When we talk about finger gesture, you might already have a lot of different gestures in mind. The gesture of thumb up, the gesture of rock, the gesture of shaka, the gesture of love, the gesture of victory and many others.
If you think of any of these gestures, you should be able to picture how these gestures look like: they look like symbols! They are static position of the hand where the fingers don’t move.
However, the finger gestures in our context has an opposite focus.
We want you to move your fingers!
So the gesture looks more as a motion, thus instead of asking what’s the shape of your gesture, we would ask “what’s the move?”
Some other simple finger gestures that might be seen in daily life could help you immediately understand this different focus.
Gestures like flick, snap, tap... when mentioning them, you probably see the motion of the gestures instead of one shape, isn’t it?
We strongly suggest you to start with simple gestures like flick, snap and tap so that you understand the requirements for the gestures.
In the previous section, we said that there are certain requirements for the gestures.
In order to better explain those requirements, we need to show you how we breakdown the gesture movement.
We will use the index flick and the index tap as examples:
The whole movement of a finger gesture consists of three parts:
1) the core part
2) the head part
3) the tail part
We will firstly talk about the core because it is the most important part and it helps us to identify the remaining two.
The core of a gesture is the most important part for our algorithm, because it’s the highly recognizable part. Sometimes we call it the gesture signature.
For an index flick, it is the part where your index shoot out from behind your thumb. For an index tap it is the part where your index rapidly knocks into your thumb.
The head part of a gesture is the movement that happens before the core. It is normally the movement necessary to generate the force.
For an index flick, it is the part where you place your index behind your finger.
For an index tap, it is the part that you raise up your finger preparing for the knock.
Contrary to the head part, the tail part is the movement that comes after the core.
It is normally the part where you relax the muscles on your fingers and bring your whole hand back into a relaxed position.
For an index flick it is the part where you relax your stretched out index and bring it back to relax position.
For an index tap it is simply the part where you relax you thumb and index so that they are not pressing against each other.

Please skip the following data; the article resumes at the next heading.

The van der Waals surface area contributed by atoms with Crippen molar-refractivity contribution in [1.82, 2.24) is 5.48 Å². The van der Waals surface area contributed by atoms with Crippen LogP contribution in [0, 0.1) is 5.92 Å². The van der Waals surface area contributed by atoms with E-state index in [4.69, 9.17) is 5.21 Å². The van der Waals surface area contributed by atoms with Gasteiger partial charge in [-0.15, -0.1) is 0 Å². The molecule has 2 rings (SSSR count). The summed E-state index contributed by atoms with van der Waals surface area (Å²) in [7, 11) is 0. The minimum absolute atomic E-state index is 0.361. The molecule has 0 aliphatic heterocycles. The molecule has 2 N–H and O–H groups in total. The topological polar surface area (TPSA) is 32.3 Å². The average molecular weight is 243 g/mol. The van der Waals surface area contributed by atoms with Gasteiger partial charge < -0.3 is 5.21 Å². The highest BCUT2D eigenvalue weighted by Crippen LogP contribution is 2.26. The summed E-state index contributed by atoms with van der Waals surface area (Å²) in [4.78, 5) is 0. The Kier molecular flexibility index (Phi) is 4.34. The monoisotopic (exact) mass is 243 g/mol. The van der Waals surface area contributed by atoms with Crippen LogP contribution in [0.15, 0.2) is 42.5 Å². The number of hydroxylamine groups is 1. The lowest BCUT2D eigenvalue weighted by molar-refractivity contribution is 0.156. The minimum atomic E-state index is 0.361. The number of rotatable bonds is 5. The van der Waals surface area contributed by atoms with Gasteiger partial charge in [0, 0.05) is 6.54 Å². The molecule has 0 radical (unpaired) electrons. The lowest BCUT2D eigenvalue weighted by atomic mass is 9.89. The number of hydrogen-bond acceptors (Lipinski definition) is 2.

Gesture Requirements (What & Why)
You might wonder why there are some requirements for our gestures..
Here we try to get you a first insight on our technology:
Theoretically, when you repeatedly perform the same gesture, each biomechanical signal that you produce should be always the same.
In reality this is true only when you reach a level of highly repeatability of the gesture, so these requirements are meant to get you as close as possible to the optimal performance.
This means that following our requirements, you will be able to transform your gestures in a unique but coherent template that can be always recognised by FlickTek algorithm.
A strong core
The first requirement is that the core movement should be strong. Which means you should put enough force into the gesture.
The reason behind this is that we want a rapid movement of your finger and normally the stronger you perform it, the faster your fingers move.
Light and short head and tail
The second requirement concerns the head part and the tail part.
For both of these two parts, your movements should be light and relaxed.
Try to avoid any unnecessary movements!
Examples of bad performances
Even though most people naturally perform the gestures following our requirements, we do notice some typical errors.
You should check if you are accidentally doing the gesture like these.
- For a flick like gesture (index flick as example), in order to perform a gesture strong enough, some people would keep pushing the index against the thumb for a while before they shoot out their index.
You should try to avoid prolonging this pushing, try to make the process of pushing and shooting as smooth and continuous as possible.
Another typical error while doing a flick is that after shooting out the index, some people tend to keep it stretched out and the muscle tighten. This should also be avoid. You should relax your fingers immediately after the shooting.
- For a tap like gesture (index tap as example), as a result of performing a strong tap, some people would keep the index and thumb pressing against each other after the knocking happens.
You should try to avoid this extra force applied on your fingers.
Immediately after the knocking, you should relax your fingers, but please don’t over correct this as forcing your fingers apart, just relax and bring your fingers to the comfortable position slowly.
You should try to replicate every details of your gesture.
While your fingers touch, try to always touch the same point.
While you apply force, try to apply the same force etc.
Record your gesture
Everyone’s finger gestures generate unique biomechanical signals. Therefore you will need to record them in the Clip so they can be recognised.
To make sure the algorithm finds the repeatable pattern, you will be asked to repeat the gestures for several times until the algorithm is confident about what to look for.
When you start your calibration, you will see the screen telling you which command this gesture is going to be linked to. You need to choose a gesture that pass all the training and to perform for five times. After every repetition, you will see the screen update to provide you feedback.